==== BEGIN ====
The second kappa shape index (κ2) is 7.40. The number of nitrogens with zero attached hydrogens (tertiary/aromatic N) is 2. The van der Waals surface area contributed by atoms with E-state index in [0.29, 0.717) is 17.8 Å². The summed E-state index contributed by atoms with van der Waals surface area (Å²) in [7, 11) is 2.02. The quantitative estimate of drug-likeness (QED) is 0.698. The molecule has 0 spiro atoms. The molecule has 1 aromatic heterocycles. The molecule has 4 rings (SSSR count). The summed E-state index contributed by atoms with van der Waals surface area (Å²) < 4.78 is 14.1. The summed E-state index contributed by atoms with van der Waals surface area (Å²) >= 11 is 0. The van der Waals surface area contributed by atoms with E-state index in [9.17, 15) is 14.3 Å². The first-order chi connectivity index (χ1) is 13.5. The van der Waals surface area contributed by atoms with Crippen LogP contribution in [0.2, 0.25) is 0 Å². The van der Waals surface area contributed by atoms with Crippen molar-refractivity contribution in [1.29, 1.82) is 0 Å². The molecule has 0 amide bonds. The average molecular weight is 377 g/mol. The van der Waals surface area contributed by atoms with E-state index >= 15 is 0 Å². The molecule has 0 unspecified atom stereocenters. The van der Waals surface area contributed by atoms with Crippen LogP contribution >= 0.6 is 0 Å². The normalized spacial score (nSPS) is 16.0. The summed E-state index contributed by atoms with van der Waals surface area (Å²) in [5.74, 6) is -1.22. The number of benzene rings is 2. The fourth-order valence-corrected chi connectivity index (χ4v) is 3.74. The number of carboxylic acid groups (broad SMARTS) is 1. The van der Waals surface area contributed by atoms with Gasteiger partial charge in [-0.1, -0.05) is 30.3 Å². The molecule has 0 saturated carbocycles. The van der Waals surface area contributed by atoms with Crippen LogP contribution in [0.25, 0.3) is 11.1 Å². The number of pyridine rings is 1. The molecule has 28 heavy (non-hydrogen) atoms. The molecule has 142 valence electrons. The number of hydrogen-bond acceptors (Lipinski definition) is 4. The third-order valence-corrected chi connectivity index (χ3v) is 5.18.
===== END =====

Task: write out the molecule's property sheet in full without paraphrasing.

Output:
The second kappa shape index (κ2) is 7.40. The number of nitrogens with zero attached hydrogens (tertiary/aromatic N) is 2. The van der Waals surface area contributed by atoms with E-state index in [0.29, 0.717) is 17.8 Å². The summed E-state index contributed by atoms with van der Waals surface area (Å²) in [7, 11) is 2.02. The quantitative estimate of drug-likeness (QED) is 0.698. The molecule has 0 spiro atoms. The molecule has 1 aromatic heterocycles. The molecule has 4 rings (SSSR count). The summed E-state index contributed by atoms with van der Waals surface area (Å²) < 4.78 is 14.1. The summed E-state index contributed by atoms with van der Waals surface area (Å²) >= 11 is 0. The van der Waals surface area contributed by atoms with E-state index in [9.17, 15) is 14.3 Å². The first-order chi connectivity index (χ1) is 13.5. The van der Waals surface area contributed by atoms with Crippen LogP contribution in [0.2, 0.25) is 0 Å². The van der Waals surface area contributed by atoms with Crippen molar-refractivity contribution in [1.29, 1.82) is 0 Å². The molecule has 0 amide bonds. The average molecular weight is 377 g/mol. The van der Waals surface area contributed by atoms with E-state index >= 15 is 0 Å². The molecule has 0 unspecified atom stereocenters. The van der Waals surface area contributed by atoms with Crippen LogP contribution >= 0.6 is 0 Å². The normalized spacial score (nSPS) is 16.0. The summed E-state index contributed by atoms with van der Waals surface area (Å²) in [5.74, 6) is -1.22. The number of benzene rings is 2. The fourth-order valence-corrected chi connectivity index (χ4v) is 3.74. The number of carboxylic acid groups (broad SMARTS) is 1. The van der Waals surface area contributed by atoms with Gasteiger partial charge in [-0.1, -0.05) is 30.3 Å². The molecule has 0 saturated carbocycles. The van der Waals surface area contributed by atoms with Crippen LogP contribution in [0.25, 0.3) is 11.1 Å². The number of pyridine rings is 1. The molecule has 28 heavy (non-hydrogen) atoms. The molecule has 142 valence electrons. The number of hydrogen-bond acceptors (Lipinski definition) is 4. The third-order valence-corrected chi connectivity index (χ3v) is 5.18.